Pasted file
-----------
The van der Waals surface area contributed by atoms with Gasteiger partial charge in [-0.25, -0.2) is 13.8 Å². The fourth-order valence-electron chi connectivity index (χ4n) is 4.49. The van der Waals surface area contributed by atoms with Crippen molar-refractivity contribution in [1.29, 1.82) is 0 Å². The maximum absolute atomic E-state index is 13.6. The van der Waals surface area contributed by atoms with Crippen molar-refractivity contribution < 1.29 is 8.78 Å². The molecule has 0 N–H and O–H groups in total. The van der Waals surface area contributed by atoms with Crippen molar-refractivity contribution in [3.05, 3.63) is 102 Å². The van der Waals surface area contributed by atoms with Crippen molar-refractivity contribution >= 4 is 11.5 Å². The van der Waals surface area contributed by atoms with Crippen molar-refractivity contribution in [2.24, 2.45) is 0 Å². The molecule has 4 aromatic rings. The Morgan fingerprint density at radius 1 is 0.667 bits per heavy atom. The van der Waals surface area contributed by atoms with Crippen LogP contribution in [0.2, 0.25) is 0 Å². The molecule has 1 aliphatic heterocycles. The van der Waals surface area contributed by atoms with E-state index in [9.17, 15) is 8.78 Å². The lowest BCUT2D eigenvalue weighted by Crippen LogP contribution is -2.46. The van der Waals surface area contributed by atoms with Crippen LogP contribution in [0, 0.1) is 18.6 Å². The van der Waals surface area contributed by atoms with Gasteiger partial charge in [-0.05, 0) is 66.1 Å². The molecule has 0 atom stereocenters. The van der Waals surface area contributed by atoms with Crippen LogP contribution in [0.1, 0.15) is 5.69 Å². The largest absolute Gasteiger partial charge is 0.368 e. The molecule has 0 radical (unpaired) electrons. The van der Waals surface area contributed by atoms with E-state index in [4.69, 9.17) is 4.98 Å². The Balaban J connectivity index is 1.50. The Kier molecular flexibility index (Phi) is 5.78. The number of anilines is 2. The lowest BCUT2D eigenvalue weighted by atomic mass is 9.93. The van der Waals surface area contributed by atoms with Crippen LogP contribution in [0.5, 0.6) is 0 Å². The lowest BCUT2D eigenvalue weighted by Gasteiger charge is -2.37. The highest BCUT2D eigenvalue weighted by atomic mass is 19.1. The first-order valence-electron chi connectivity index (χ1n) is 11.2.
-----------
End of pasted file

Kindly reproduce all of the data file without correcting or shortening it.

The van der Waals surface area contributed by atoms with Gasteiger partial charge in [-0.25, -0.2) is 13.8 Å². The fourth-order valence-electron chi connectivity index (χ4n) is 4.49. The van der Waals surface area contributed by atoms with Crippen molar-refractivity contribution in [1.29, 1.82) is 0 Å². The maximum absolute atomic E-state index is 13.6. The van der Waals surface area contributed by atoms with Crippen molar-refractivity contribution < 1.29 is 8.78 Å². The molecule has 0 N–H and O–H groups in total. The van der Waals surface area contributed by atoms with Crippen molar-refractivity contribution in [3.05, 3.63) is 102 Å². The van der Waals surface area contributed by atoms with Crippen molar-refractivity contribution >= 4 is 11.5 Å². The van der Waals surface area contributed by atoms with Crippen molar-refractivity contribution in [2.24, 2.45) is 0 Å². The molecule has 4 aromatic rings. The Morgan fingerprint density at radius 1 is 0.667 bits per heavy atom. The van der Waals surface area contributed by atoms with Crippen LogP contribution in [0.2, 0.25) is 0 Å². The molecule has 1 aliphatic heterocycles. The van der Waals surface area contributed by atoms with E-state index in [9.17, 15) is 8.78 Å². The lowest BCUT2D eigenvalue weighted by Crippen LogP contribution is -2.46. The van der Waals surface area contributed by atoms with Crippen LogP contribution in [0, 0.1) is 18.6 Å². The van der Waals surface area contributed by atoms with Gasteiger partial charge in [-0.05, 0) is 66.1 Å². The molecule has 0 atom stereocenters. The van der Waals surface area contributed by atoms with Crippen LogP contribution in [0.1, 0.15) is 5.69 Å². The largest absolute Gasteiger partial charge is 0.368 e. The molecule has 0 radical (unpaired) electrons. The van der Waals surface area contributed by atoms with E-state index in [4.69, 9.17) is 4.98 Å². The Balaban J connectivity index is 1.50. The Kier molecular flexibility index (Phi) is 5.78. The number of anilines is 2. The lowest BCUT2D eigenvalue weighted by atomic mass is 9.93. The van der Waals surface area contributed by atoms with Crippen LogP contribution in [0.5, 0.6) is 0 Å². The lowest BCUT2D eigenvalue weighted by Gasteiger charge is -2.37. The highest BCUT2D eigenvalue weighted by atomic mass is 19.1. The first-order valence-electron chi connectivity index (χ1n) is 11.2.